During my time at the Galapagos Islands, I had the privilege of going to the biological research station that Lead Adventures volunteers work at. I was excited because I knew that it would give me a different perspective of islands. Instead of rushing through in a tour, I would be provided with an in-depth look at the islands’ plant life and see what it was like to live among so much vegetation. Luckily, the site didn’t disappoint.
The main goal of the research station is to eliminate invasive species and plant those that are endemic to the island, such as “poison apple.” But every day, the volunteers participate in different activities. One day they could be seen with machetes chopping down unwanted plants and the next they could be found removing weeds in the gardens. To work, the volunteers are provided with rubber boots and head nets. It was a bit muddy because it rained the previous night, but the boots did an excellent job of keeping out any moisture.
Besides helping out with the research station’s goals, volunteers were also required to help cook. Each person was assigned to help out at different meals and everyone was responsible for washing their own dishes. I was especially impressed with the food. From just looking at the rustic kitchen, you would never guess that such an abundance of delicious rice, meat, and vegetables would come out of it. It was also fun to eat with the station’s cat and two dogs running around at our feet. Besides these traditional domestic pets, the station also has quite a few chickens and horses running around. Even though the work there is based on plants, you definitely won’t be able to get animals off your mind.
The accommodations are quite basic but don’t lack any necessities. Although there was no Wifi at the station, there are lights in the kitchen, bathroom, and rooms. Volunteers only need to wear headlamps or carry flashlights to walk in between buildings at night. I was especially grateful for the good mosquito nets that cover each bed, easing my fears of waking up covered in bites. I heard rumor of the occasional huntsman spider, but they are said to be completely harmless.
Surprisingly, there are also normal toilets and showers, although you should definitely remember to bring shower shoes. Because the reserve integrates quite well into its natural surroundings, I thought that the volunteers would have to duck between trees whenever nature called. However, there is no hot water, so it might be smart to shower during the hottest part of the day. But if you’re looking for a different way to cool down, there is a beautiful waterfall only a short downhill walk away. On humid days, the volunteers sometime go down there to swim.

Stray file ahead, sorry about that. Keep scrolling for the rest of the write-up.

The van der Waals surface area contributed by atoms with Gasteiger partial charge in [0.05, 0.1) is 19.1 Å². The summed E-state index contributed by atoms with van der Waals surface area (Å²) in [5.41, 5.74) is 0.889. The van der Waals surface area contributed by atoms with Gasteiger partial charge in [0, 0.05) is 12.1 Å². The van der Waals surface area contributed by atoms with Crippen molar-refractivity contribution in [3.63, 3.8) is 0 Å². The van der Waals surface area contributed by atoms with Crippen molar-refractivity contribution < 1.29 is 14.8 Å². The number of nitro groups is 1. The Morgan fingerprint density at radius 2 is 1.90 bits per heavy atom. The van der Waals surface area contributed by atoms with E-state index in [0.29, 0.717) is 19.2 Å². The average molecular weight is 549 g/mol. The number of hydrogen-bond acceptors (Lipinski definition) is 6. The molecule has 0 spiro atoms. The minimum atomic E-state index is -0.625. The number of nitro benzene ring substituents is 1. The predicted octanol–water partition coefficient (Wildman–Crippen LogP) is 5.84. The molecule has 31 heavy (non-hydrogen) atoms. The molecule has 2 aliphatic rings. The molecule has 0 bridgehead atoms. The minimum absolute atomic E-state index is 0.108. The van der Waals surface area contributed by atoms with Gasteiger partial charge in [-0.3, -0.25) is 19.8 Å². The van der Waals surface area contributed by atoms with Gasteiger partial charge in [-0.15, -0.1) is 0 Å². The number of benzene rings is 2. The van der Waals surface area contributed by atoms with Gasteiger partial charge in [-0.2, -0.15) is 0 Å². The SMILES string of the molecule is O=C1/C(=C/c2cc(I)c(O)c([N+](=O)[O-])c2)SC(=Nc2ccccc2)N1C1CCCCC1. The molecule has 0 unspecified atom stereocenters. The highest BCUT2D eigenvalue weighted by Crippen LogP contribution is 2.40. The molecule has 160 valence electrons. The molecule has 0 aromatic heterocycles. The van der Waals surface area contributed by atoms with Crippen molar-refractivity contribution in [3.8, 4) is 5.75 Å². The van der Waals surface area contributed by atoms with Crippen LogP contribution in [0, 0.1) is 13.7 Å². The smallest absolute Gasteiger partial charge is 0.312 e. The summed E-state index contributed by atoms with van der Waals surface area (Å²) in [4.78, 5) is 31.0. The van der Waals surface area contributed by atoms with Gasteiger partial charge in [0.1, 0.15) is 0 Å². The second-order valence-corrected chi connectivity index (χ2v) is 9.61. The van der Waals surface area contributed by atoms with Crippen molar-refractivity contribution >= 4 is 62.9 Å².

After the volunteers completed their work, everyone had a chance to relax, read, or take a nap. No one seemed to miss having Internet, and I found myself forgetting about the importance of watching endless streams of Youtube videos. Instead, I took the chance to read a new book and swing in one of the many available hammocks. The reserve also has a bookshelf right outside of the bedrooms and plenty of them are written in English.
However, for those of you who are looking to practice your Spanish skills don’t worry. The coordinator at the time only spoke Spanish and a little bit of English-luckily one of the volunteers was bilingual and acted as our translator. But we had a lot of fun learning new words and laughing at people’s use of large hand gestures. The slight language barrier certainly didn’t stop anyone from having fun. At night, we piled up some wood and make some good old American s’mores, substituting the graham crackers for shortbread cookies. The volunteers usually spend the weekends in city, which is where they picked up the snacks.
Sometimes they head over to the house of a nearby resident at night. There, the owner has a small makeshift bar set up for the volunteers where they can purchase cheap drinks. No alcohol is allowed at the station though, so they aren’t allowed to bring any of it back with them.
Although I only spent a short time at the station, I could definitely tell that the volunteers had become close friends. There were a little less than ten volunteers when I went, but I was told that during the high season (usually around the summer) there are usually about 15 to 20 people. Whether it was from the lack of Internet or just the natural bond that comes from sharing a common travel experience, the atmosphere that the volunteers had created was a good one. I was grateful for the chance to work with plants, learn new things, and have a fun time. Volunteering at the station was a way of seeing the island in a new light.